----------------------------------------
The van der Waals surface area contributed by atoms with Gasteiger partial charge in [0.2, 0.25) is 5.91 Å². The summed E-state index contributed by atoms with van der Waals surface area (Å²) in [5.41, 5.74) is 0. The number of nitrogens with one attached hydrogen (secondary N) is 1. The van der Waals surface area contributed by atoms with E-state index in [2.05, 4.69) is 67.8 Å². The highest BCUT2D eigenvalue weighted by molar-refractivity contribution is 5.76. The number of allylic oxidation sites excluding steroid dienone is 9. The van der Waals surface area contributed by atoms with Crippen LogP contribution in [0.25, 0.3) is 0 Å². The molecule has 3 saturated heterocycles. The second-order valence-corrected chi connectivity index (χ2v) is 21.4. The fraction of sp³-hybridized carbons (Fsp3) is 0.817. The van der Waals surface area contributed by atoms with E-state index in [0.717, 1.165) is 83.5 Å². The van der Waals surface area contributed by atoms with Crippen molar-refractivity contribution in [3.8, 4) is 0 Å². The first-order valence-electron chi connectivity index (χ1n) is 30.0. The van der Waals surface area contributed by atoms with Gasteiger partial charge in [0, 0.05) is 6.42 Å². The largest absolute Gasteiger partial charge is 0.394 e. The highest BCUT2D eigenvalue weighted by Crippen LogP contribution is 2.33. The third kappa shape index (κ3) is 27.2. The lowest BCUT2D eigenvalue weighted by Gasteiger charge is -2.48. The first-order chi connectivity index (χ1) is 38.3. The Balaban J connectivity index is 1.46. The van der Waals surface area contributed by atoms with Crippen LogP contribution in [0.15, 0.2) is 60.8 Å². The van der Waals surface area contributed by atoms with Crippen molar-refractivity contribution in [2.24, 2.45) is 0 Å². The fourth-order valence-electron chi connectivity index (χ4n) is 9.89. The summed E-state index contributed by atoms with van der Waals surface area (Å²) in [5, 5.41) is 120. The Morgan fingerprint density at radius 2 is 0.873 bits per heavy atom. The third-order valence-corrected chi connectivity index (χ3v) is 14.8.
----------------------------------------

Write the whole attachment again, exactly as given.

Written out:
The van der Waals surface area contributed by atoms with Gasteiger partial charge in [0.2, 0.25) is 5.91 Å². The summed E-state index contributed by atoms with van der Waals surface area (Å²) in [5.41, 5.74) is 0. The number of nitrogens with one attached hydrogen (secondary N) is 1. The van der Waals surface area contributed by atoms with E-state index in [2.05, 4.69) is 67.8 Å². The highest BCUT2D eigenvalue weighted by molar-refractivity contribution is 5.76. The number of allylic oxidation sites excluding steroid dienone is 9. The van der Waals surface area contributed by atoms with Crippen LogP contribution in [0.25, 0.3) is 0 Å². The molecule has 3 saturated heterocycles. The second-order valence-corrected chi connectivity index (χ2v) is 21.4. The fraction of sp³-hybridized carbons (Fsp3) is 0.817. The van der Waals surface area contributed by atoms with E-state index in [0.717, 1.165) is 83.5 Å². The van der Waals surface area contributed by atoms with Crippen molar-refractivity contribution in [3.8, 4) is 0 Å². The first-order valence-electron chi connectivity index (χ1n) is 30.0. The van der Waals surface area contributed by atoms with Gasteiger partial charge in [0, 0.05) is 6.42 Å². The largest absolute Gasteiger partial charge is 0.394 e. The highest BCUT2D eigenvalue weighted by Crippen LogP contribution is 2.33. The third kappa shape index (κ3) is 27.2. The lowest BCUT2D eigenvalue weighted by Gasteiger charge is -2.48. The first-order chi connectivity index (χ1) is 38.3. The Balaban J connectivity index is 1.46. The van der Waals surface area contributed by atoms with Crippen LogP contribution in [0.15, 0.2) is 60.8 Å². The van der Waals surface area contributed by atoms with Crippen molar-refractivity contribution in [2.24, 2.45) is 0 Å². The fourth-order valence-electron chi connectivity index (χ4n) is 9.89. The summed E-state index contributed by atoms with van der Waals surface area (Å²) in [5, 5.41) is 120. The Morgan fingerprint density at radius 2 is 0.873 bits per heavy atom. The third-order valence-corrected chi connectivity index (χ3v) is 14.8.